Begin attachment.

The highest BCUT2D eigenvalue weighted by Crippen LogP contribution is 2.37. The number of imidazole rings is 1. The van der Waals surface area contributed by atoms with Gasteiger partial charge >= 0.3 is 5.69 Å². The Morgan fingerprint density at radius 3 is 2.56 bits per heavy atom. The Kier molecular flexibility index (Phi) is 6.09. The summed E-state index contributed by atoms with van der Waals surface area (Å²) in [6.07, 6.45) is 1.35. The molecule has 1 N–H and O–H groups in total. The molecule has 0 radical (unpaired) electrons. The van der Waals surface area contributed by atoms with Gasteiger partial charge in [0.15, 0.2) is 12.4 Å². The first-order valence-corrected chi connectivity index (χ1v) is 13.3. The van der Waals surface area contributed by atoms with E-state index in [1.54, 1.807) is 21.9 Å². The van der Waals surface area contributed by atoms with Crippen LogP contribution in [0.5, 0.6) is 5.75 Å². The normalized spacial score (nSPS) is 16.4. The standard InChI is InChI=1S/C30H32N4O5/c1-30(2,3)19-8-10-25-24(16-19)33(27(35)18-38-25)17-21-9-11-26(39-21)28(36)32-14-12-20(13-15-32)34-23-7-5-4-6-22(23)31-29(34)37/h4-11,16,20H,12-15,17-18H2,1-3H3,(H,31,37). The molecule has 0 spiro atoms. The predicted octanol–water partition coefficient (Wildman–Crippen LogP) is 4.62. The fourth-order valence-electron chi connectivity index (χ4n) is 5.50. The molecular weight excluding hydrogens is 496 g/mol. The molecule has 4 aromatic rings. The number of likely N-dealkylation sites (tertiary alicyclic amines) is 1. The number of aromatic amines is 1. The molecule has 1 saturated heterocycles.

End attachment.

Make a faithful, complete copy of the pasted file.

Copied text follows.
The highest BCUT2D eigenvalue weighted by Crippen LogP contribution is 2.37. The number of imidazole rings is 1. The van der Waals surface area contributed by atoms with Gasteiger partial charge >= 0.3 is 5.69 Å². The Morgan fingerprint density at radius 3 is 2.56 bits per heavy atom. The Kier molecular flexibility index (Phi) is 6.09. The summed E-state index contributed by atoms with van der Waals surface area (Å²) in [6.07, 6.45) is 1.35. The molecule has 1 N–H and O–H groups in total. The molecule has 0 radical (unpaired) electrons. The van der Waals surface area contributed by atoms with Gasteiger partial charge in [0.15, 0.2) is 12.4 Å². The first-order valence-corrected chi connectivity index (χ1v) is 13.3. The van der Waals surface area contributed by atoms with E-state index in [1.54, 1.807) is 21.9 Å². The van der Waals surface area contributed by atoms with Crippen LogP contribution in [0.5, 0.6) is 5.75 Å². The normalized spacial score (nSPS) is 16.4. The standard InChI is InChI=1S/C30H32N4O5/c1-30(2,3)19-8-10-25-24(16-19)33(27(35)18-38-25)17-21-9-11-26(39-21)28(36)32-14-12-20(13-15-32)34-23-7-5-4-6-22(23)31-29(34)37/h4-11,16,20H,12-15,17-18H2,1-3H3,(H,31,37). The molecule has 0 spiro atoms. The predicted octanol–water partition coefficient (Wildman–Crippen LogP) is 4.62. The fourth-order valence-electron chi connectivity index (χ4n) is 5.50. The molecular weight excluding hydrogens is 496 g/mol. The molecule has 4 aromatic rings. The number of likely N-dealkylation sites (tertiary alicyclic amines) is 1. The number of aromatic amines is 1. The molecule has 1 saturated heterocycles.